10. Can you show evidence that the business benefits of completed information technology projects met or exceeded the amount spent on these projects?

A. Be very nervous if you don't have an audit process in place for all projects. The audit should be conducted by a third party, and the results of the audit should show that the IT department is adding measurable value year after year.

B. Every IS department has project failures, but if you're not measuring your win/loss ratio, you can't be objective.

Bonus question: Are you free for lunch next Friday?

Well, do these questions and answers make sense to you? Send your comments to us.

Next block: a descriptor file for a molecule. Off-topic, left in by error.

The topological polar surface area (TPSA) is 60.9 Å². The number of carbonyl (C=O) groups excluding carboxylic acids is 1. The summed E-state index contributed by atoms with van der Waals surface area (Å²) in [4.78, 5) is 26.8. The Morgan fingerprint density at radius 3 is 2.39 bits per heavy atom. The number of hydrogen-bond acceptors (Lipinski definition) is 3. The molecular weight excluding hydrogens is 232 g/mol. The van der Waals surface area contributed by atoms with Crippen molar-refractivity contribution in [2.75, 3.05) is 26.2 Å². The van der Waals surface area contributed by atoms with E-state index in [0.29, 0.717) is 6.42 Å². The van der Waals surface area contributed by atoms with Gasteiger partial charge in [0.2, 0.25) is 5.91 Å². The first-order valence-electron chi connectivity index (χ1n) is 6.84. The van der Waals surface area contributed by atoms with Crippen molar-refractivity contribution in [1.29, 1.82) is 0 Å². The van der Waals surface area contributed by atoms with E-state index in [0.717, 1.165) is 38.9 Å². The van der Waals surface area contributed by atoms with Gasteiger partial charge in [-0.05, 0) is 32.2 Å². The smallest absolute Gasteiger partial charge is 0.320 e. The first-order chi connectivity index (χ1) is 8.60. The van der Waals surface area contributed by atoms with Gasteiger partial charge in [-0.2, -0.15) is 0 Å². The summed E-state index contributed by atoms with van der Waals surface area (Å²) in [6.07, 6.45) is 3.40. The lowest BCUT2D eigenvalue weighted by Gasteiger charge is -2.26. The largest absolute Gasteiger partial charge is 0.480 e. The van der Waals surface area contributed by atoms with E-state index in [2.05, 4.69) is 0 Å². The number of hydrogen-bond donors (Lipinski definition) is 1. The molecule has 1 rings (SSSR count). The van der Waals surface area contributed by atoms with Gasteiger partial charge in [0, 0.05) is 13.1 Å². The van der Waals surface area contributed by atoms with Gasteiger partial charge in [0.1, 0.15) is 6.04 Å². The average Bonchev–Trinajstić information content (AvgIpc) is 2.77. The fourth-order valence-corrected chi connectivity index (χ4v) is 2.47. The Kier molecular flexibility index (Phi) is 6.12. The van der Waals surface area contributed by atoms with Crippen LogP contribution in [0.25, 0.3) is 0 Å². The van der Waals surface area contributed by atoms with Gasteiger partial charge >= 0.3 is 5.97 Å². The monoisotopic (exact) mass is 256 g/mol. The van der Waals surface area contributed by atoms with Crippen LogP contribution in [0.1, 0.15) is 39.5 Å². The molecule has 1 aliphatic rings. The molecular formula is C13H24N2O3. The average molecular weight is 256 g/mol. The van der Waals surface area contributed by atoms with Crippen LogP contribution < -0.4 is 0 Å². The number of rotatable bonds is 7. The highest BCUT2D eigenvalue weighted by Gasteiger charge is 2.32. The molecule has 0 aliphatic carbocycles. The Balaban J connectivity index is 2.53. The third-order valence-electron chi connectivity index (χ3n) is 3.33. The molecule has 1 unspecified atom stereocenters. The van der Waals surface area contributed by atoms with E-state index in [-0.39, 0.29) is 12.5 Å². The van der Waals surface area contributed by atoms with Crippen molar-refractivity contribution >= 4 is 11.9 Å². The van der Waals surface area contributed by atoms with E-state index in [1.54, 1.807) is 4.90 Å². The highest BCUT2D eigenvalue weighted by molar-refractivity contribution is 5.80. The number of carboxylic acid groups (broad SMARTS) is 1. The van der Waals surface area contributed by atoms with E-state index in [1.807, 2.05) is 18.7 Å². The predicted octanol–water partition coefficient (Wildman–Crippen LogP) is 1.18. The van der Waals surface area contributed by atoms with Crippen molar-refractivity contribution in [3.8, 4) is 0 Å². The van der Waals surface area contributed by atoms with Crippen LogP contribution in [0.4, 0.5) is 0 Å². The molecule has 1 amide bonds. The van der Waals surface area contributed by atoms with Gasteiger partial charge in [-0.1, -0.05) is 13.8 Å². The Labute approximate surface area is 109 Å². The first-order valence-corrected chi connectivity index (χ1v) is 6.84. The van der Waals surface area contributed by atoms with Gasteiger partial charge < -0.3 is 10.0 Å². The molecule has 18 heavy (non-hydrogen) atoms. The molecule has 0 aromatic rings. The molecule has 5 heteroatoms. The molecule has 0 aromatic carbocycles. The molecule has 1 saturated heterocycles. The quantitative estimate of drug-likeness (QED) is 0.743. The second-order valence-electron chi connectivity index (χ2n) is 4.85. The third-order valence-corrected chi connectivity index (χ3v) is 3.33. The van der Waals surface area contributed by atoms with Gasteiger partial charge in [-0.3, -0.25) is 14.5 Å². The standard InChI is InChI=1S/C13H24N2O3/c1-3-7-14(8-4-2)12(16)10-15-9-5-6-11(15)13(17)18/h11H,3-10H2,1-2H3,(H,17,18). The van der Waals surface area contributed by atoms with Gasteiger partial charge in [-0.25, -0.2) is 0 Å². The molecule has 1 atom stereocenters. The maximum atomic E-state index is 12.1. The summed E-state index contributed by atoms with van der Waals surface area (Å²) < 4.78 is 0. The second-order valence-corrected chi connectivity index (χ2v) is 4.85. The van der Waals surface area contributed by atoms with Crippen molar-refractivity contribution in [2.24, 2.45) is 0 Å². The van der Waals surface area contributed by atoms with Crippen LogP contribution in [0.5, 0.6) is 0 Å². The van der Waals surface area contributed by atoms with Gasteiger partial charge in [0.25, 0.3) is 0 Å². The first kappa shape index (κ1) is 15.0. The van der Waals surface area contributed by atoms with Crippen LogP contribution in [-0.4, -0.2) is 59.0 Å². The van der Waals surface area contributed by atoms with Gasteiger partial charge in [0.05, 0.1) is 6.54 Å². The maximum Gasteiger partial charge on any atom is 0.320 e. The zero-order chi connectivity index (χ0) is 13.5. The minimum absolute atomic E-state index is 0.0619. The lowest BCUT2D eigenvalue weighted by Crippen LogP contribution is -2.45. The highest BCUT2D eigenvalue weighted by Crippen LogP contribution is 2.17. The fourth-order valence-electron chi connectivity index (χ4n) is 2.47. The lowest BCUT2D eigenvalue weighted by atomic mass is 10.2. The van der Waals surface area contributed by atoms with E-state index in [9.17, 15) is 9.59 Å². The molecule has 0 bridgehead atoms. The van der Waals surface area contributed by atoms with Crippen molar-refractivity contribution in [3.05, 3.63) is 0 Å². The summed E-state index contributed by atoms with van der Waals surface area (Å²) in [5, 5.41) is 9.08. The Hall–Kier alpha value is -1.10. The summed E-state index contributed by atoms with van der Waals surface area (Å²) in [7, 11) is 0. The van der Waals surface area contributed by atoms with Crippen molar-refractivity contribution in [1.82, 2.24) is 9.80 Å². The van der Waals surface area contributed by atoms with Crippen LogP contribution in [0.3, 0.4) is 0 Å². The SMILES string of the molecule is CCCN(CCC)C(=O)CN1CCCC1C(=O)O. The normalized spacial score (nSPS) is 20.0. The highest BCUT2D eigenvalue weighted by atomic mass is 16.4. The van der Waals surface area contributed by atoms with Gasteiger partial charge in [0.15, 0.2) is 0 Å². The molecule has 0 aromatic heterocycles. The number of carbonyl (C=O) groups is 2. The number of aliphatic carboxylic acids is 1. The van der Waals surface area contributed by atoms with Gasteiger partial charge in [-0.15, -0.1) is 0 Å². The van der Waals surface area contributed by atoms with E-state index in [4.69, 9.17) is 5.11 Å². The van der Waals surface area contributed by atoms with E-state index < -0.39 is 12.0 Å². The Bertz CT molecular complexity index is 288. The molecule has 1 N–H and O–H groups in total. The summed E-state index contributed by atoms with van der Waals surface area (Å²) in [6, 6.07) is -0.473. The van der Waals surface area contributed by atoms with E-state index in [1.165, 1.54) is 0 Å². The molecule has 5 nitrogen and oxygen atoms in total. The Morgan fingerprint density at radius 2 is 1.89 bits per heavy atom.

A. This is a cruel, but telling question. If you reach for a thick, leather-bound daytimer to check Friday's appointments, you should probably be planning for your farewell lunch. If you consult your company's electronic scheduling system, you have a better chance of additional lunches. And consulting your own electronic organizer may be acceptable, but only if it's synchronized with your corporate scheduling system.

B. As a CIO you should know the considerable efficiency gains to be had from enterprisewide scheduling. //

Mark Clancy is a manager at BC TELECOM, the second largest telecommunications company in Canada. He has an electrical engineering degree from the University of Victoria and an MBA from the University of Western Ontario. Prior to joining BC TELECOM, Clancy worked as a consultant for Andersen Consulting. He can be reached by e-mail at mark_clancy@bc.sympatico.ca.